The new immigration to the United States is unprecedented in its diversity of color, class, and cultural origins. Over the past few decades, the racial and ethnic composition and stratification of the American populationas well as the social meanings of race, ethnicity, and American identityhave fundamentally changed. Ethnicities, a companion volume to Rubén G. Rumbaut's and Alejandro Portes's Legacies: The Story of the Immigrant Second Generation, brings together some of the country's leading scholars of immigration and ethnicity to examine the lives and trajectories of the children of today's immigrants. The emerging ethnic groups of the United States in the 21st century are being formed in this process, with potentially profound societal impacts. Whether this new ethnic mosaic reinvigorates the nation or spells a quantum leap in its social problems depends on the social and economic incorporation of this still young population.
The contributors to this volume probe systematically and in depth the adaptation patterns and trajectories of concrete ethnic groups. They provide a close look at this rising second generation by focusing on youth of diverse national originsMexican, Cuban, Nicaraguan, Filipino, Vietnamese, Haitian, Jamaican and other West
Indiancoming of age in immigrant families on both coasts of the United States. Their analyses draw on the Children of Immigrants Longitudinal Study, the largest research project of its kind to date. Ethnicities demonstrates that, while some of the ethnic groups being created by the new immigration are in a clear upward path, moving into society's mainstream in record time, others are headed toward a path of blocked aspirations and downward mobility. The book concludes with an essay summarizing the main findings, discussing their implications, and identifying specific lessons for theory and policy.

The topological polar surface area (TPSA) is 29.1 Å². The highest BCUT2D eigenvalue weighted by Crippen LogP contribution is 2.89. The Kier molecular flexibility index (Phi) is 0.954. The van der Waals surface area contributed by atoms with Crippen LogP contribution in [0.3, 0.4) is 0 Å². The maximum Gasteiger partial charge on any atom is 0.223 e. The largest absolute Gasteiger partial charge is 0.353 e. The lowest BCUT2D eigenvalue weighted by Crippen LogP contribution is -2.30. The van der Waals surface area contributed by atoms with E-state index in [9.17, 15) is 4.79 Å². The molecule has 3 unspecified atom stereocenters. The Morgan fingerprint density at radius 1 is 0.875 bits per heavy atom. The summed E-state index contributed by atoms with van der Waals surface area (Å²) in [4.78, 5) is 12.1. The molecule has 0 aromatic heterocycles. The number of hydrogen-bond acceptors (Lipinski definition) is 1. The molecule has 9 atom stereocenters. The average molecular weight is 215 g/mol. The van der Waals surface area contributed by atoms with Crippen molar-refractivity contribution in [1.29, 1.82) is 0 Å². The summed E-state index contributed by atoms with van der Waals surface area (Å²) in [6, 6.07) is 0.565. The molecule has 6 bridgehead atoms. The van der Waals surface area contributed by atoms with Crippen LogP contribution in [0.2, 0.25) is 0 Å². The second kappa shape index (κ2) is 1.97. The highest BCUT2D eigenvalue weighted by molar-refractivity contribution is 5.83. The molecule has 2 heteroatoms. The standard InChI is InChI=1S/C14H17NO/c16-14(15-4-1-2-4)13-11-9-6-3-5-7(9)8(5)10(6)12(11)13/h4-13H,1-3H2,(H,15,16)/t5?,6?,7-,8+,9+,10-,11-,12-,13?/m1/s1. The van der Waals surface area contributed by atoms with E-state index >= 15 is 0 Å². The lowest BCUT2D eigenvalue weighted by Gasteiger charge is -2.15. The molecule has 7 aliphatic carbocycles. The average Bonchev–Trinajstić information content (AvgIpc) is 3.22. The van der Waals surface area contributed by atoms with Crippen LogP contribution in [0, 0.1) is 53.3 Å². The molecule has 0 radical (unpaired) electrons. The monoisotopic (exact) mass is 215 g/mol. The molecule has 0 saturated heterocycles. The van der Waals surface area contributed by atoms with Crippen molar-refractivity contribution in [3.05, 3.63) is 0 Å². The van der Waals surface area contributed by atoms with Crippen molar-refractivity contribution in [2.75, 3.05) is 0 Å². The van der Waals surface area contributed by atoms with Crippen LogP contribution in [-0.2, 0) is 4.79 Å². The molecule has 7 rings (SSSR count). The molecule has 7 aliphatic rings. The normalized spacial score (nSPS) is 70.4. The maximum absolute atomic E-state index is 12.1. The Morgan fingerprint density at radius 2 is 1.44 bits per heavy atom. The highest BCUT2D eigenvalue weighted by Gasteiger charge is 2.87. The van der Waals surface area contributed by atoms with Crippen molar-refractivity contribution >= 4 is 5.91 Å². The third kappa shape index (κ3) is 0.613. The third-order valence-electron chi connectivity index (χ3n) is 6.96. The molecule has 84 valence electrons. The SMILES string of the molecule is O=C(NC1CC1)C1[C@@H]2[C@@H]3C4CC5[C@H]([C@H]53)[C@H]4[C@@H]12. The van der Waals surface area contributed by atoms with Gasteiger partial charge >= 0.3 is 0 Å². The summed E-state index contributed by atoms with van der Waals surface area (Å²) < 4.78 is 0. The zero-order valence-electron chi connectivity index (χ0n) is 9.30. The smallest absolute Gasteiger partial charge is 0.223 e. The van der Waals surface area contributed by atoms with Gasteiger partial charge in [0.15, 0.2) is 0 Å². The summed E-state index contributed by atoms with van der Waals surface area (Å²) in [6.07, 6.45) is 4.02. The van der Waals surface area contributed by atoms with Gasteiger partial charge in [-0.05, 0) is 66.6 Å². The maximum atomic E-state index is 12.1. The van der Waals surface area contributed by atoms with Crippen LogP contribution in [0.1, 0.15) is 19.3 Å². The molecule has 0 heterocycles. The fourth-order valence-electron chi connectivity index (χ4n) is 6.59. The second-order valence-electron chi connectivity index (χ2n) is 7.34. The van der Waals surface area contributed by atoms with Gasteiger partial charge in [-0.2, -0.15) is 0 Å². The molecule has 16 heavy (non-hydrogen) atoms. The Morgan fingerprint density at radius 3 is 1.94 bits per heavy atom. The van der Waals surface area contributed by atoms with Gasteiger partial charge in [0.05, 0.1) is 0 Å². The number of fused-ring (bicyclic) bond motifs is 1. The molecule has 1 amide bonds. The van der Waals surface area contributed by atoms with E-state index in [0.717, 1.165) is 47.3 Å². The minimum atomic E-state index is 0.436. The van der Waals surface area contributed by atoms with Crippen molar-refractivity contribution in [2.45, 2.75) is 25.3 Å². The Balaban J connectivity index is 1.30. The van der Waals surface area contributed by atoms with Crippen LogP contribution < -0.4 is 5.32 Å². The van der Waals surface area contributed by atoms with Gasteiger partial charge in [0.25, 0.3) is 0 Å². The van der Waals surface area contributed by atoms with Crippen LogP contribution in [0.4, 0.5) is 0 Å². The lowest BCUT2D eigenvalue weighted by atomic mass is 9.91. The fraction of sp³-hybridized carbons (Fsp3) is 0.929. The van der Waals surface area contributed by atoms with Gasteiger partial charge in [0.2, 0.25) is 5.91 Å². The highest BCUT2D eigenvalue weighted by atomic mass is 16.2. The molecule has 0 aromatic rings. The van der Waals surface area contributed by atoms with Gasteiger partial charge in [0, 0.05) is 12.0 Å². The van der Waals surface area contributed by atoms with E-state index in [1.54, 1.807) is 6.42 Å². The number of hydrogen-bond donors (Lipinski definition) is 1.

A Copublication with the Russell Sage Foundation
|Publisher:||University of California Press|
|Product dimensions:||6.00(w) x 9.00(h) x 1.13(d)|
About the Author
Rubén G. Rumbaut is Professor of Sociology at Michigan State University. He is coauthor, with Alejandro Portes, of Immigrant America: A Portrait (California, 1996), and coeditor of Immigration Research for a New Century: Multidisciplinary Perspectives (2000) and Origins and Destinies: Immigration, Race, and Ethnicity in America (1996). Alejandro Portes is Professor of Sociology at Princeton University and Director of the Center for Migration and Development, Woodrow Wilson School for Public Affairs. He is the coauthor of City on the Edge: The Transformation of Miami (California, 1993) and Latin Journey: Cuban and Mexican Immigrants in the United States (California, 1985). Portes is the 2010 recipient of the W.E.B. Du Bois Career of Distinguished Scholarship Award from the American Sociological Association.
Table of Contents
|Tables and Figures||ix|
|1.||Introduction--Ethnogenesis: Coming of Age in Immigrant America||1|
|2.||The Demographic Diversity of Immigrants and Their Children||21|
|3.||Mexican Americans: A Second Generation at Risk||57|
|4.||Growing Up in Cuban Miami: Immigration, the Enclave, and New Generations||91|
|5.||Nicaraguans: Voices Lost, Voices Found||127|
|6.||The Paradox of Assimilation: Children of Filipino Immigrants in San Diego||157|
|7.||Straddling Different Worlds: The Acculturation of Vietnamese Refugee Children||187|
|8.||Shifting Identities and Intergenerational Conflict: Growing Up Haitian in Miami||229|
|9.||Fade to Black? The Children of West Indian Immigrants in Southern Florida||267|
|10.||Conclusion--The Forging of a New America: Lessons for Theory and Policy||301|